Indian nuclear ambitions can be gauged from its Naval Chief Admiral Nirmal Verma, who in rare acknowledgement of the country’s nuclear abilities, declared: “We have a declared policy of no-first-use…But we have Arihant….. When it is commissioned and goes to sea, it will be on deterrent patrol. The triad (nuclear) would be there when Arihant is commissioned.” Referring to the nuclear triad, he stated that it would be complete only when India has strategic nuclear missiles that could be launched from land, air and sea. The N-submarine will form the third leg-often termed as the most reliable and stealthy-of nuclear triads on land, air and sea-based platforms. The Indian nuclear doctrine elucidates that the nation should possess the capability. On land, India possesses or is in the process of possessing a family of nuclear-tipped missiles, including the Agni series and Prithvi variants. In the air, the Sukhoi and the Mirage have the ability to deliver N-tipped munitions.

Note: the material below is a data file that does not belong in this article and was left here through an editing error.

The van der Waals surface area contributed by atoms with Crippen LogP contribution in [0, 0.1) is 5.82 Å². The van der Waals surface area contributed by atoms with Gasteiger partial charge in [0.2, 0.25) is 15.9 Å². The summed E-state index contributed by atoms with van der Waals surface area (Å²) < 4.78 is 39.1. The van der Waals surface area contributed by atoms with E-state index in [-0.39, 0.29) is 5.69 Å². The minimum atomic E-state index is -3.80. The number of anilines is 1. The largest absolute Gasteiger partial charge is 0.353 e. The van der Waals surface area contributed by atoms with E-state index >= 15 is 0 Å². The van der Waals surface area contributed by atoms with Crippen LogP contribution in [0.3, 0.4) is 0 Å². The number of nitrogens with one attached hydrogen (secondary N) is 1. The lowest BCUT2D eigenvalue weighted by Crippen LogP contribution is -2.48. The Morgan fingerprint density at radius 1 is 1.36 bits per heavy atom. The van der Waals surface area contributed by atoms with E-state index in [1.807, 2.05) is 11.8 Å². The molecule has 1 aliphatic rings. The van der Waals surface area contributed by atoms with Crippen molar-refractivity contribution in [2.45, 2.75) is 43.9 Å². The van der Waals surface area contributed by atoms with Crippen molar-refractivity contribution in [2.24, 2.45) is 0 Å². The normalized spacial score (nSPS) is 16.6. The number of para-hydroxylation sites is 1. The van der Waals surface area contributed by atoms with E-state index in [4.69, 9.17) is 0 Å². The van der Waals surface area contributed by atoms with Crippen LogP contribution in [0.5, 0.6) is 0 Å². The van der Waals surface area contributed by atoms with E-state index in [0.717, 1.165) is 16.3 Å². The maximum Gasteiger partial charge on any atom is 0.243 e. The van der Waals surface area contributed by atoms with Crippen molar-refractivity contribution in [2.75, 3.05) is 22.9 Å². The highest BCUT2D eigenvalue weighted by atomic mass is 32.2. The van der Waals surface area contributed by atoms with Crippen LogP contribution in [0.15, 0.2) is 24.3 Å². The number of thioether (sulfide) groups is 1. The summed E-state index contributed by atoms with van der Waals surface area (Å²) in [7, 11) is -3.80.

The fact is that despite its nuclear posturing, India’s “indigenous” projects have been having “hiccups”, The Admiral admitted to glitches in India’s Indigenous Aircraft Carrier (IAC) project saying the 40,000-tonne warship could not be launched this year but will be done in the middle of next year. On the Navy’s future acquisition and capability enhancement programs, Verma said there were 36 ships and submarines on order in various Indian shipyards and that these programs were largely on track. Indian indigenous Light Combat Aircraft (LCA) Tejas is already obsolete, even before its induction. India may be dreaming of becoming a world power and definitely behaving like a bully on the block but it has to traverse a long way before it can become one.